The range of available tracks is growing all of the time. One of the first things I did when I tried Spotify was to try and find some tracks that I really liked to see if it had them listed. I would say that it managed to list about 50% of them … I didn’t count the karaoke only versions or covers recorded by another artist. Whilst I admit that this is going to grow extensively with a greater take up of such a service I do think that there’s always going to be something that isn’t available on it that I will want and in all likelihood will be likely to have or be able to get hold of in another format.

Podcasts

I actually rarely listen to music on my iPod unless I’m in the car. I more regularly listen to the radio (through an add-on to my iPod… I miss the inbuilt one on my old iRiver) or podcasts. It is not uncommon for me to re-listen to old podcasts (particularly technology related ones like Gartner and ones by the BBC). Some podcasts are always available for download, but others are subject to licensing restrictions which means that they are available for a limited period of time (e.g. BBC). Being able to store these allows me to listen to them in the way that I want.

So whilst I’m sure I could create a system that would allow me to securely stream media from a personal store (on-line or from my home) across the Internet I think that the limitations on power and connectivity will ensure that on device storage will continue to exist. I do think however that we will see more connected devices that allow access to on-line services like Spotify.

h1

Sharing Ideas and Good ICT

April 5, 2009

A few weeks ago I gave a presentation I’d been trying to put together for the best part of six months and this evening I’ve sent it on to the users who attended and who were unable to attend but showed an interest.  I realised at this point I hadn’t actually blogged about it so I thought I might put together a little post about it.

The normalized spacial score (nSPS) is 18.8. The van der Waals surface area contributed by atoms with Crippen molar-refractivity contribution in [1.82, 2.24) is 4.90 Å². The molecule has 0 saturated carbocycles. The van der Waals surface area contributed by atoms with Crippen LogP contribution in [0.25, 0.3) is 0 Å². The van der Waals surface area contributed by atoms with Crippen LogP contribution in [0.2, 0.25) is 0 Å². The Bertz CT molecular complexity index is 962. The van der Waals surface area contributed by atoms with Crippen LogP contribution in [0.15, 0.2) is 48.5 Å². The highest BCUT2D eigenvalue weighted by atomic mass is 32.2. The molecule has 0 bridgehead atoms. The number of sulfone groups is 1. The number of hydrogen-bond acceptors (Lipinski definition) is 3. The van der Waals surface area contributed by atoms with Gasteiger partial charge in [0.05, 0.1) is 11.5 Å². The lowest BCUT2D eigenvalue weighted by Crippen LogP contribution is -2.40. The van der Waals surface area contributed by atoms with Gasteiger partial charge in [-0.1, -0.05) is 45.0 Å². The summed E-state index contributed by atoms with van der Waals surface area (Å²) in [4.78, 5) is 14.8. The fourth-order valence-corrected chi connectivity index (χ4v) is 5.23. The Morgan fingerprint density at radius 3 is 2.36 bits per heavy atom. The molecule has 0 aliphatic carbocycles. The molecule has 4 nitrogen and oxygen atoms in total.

The aim was simply to share some ideas and some bits of ICT that could help people do their jobs quicker/better/cheaper/economically/more easily.  Many of these were based upon queries from users and solutions  found or in some cases pre-emptively finding options for issues that have yet to be raised.

A note was put into the staff briefing and some posters put up around the office to try and get people along to the presentation.  The attendance was surprisingly low and it’s unfortunate in terms of what people missed out on but I thought I’d highlight the areas that were discussed and some high level points on what was demonstrated and discussed.

The presentation was split into four main sections – software, hardware, web sites and engaging with the ICT team.

Software

  • Skype
  • Working with PDFs
    • Microsoft Office plug ins
    • PDF printers
    • PDF Bulder Toolkit
    • Drawloop.com
  • Public Folders in Outlook

Hardware

  • Photocopiers
    • Printing
    • Scanning
    • Secure printing & scanning
  • Data Capture
    • Dictaphones
    • Digital cameras
    • DigiMemo
    • MIMIO
  • Communication
    • Teleconferencing units
    • Audio/telephony cabling

Web Sites

Engaging with ICT

  • Service Desk
    • Queries
    • Training
  • Invitation
    • Project meetings
    • Team meetings
  • Communications
    • Presentations
    • Briefings
    • Mailings
    • Bulletins
    • Newsletters

I don’t plan on publishing the presentation widely as much of it is only directly relevant to Academy ICT users in the way it is presented, but the outline above gives an indication of the content and areas in which the user community is developing.

Hopefully some imminent developments might help create a greater sharing of such ideas and information within a community and build a better culture of knowledge sharing and management.